Just as Bem’s work came under withering attack, some also have dismissed the Princeton researchers’ findings about collective consciousness and the September 11 attacks. Here, for example, is a critique:

“Was There Evidence of Global Consciousness on September 11, 2001?” written by Jeffrey D. Scargle, a scientist at NASA’s Ames Research Center in California.  “I personally disagree with the [Princeton scientists’] conclusion that anomalous effects have been unequivocally established,” he writes.

But the Princeton researchers’ case is bolstered by the data that they’ve amassed on other traumatic events in the decade that followed the September 11 attacks, including the July 22, 2011 terror bombing and shooting spree in Norway that killed 87 people, and the July 23 high speed train crash in Wenzhou, China, that took 40 lives and evoked widespread sorrow and outrage after allegations of railroad corruption and unsafe equipment surfaced.  In both of those events, researchers found a slight but verifiable statistical effect that they could attribute to consciousness synchronization.

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Meet the Author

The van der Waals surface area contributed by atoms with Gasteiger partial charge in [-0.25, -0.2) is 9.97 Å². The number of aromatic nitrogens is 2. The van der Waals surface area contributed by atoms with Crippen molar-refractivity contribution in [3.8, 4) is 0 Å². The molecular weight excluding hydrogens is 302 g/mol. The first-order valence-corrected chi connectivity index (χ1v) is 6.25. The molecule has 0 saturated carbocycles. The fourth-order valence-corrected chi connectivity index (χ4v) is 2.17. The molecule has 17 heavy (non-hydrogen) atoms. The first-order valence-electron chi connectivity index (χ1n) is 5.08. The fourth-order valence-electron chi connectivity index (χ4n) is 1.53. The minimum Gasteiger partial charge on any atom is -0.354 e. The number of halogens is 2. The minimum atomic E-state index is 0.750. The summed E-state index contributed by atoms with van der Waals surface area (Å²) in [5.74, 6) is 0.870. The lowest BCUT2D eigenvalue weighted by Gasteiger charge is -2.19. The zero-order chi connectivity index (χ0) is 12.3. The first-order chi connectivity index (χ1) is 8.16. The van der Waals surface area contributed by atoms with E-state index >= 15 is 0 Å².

Author Photo David Max Braun
More than forty years in U.S., UK, and South African media gives David Max Braun global perspective and experience across multiple storytelling platforms. His coverage of science, nature, politics, and technology has been published/broadcast by the BBC, CNN, NPR, AP, UPI, National Geographic, TechWeb, De Telegraaf, Travel World, and Argus South African Newspapers. He has published two books and won several journalism awards. In his 22-year career at National Geographic he was VP and editor in chief of National Geographic Digital Media, and the founding editor of the National Geographic Society blog, hosting a global discussion on issues resonating with the Society's mission and initiatives. He also directed the Society side of the Fulbright-National Geographic Digital Storytelling Fellowship, awarded to Americans seeking the opportunity to spend nine months abroad, engaging local communities and sharing stories from the field with a global audience. A regular expert on National Geographic Expeditions, David also lectures on storytelling for impact. He has 120,000 followers on social media: Facebook  Twitter  LinkedIn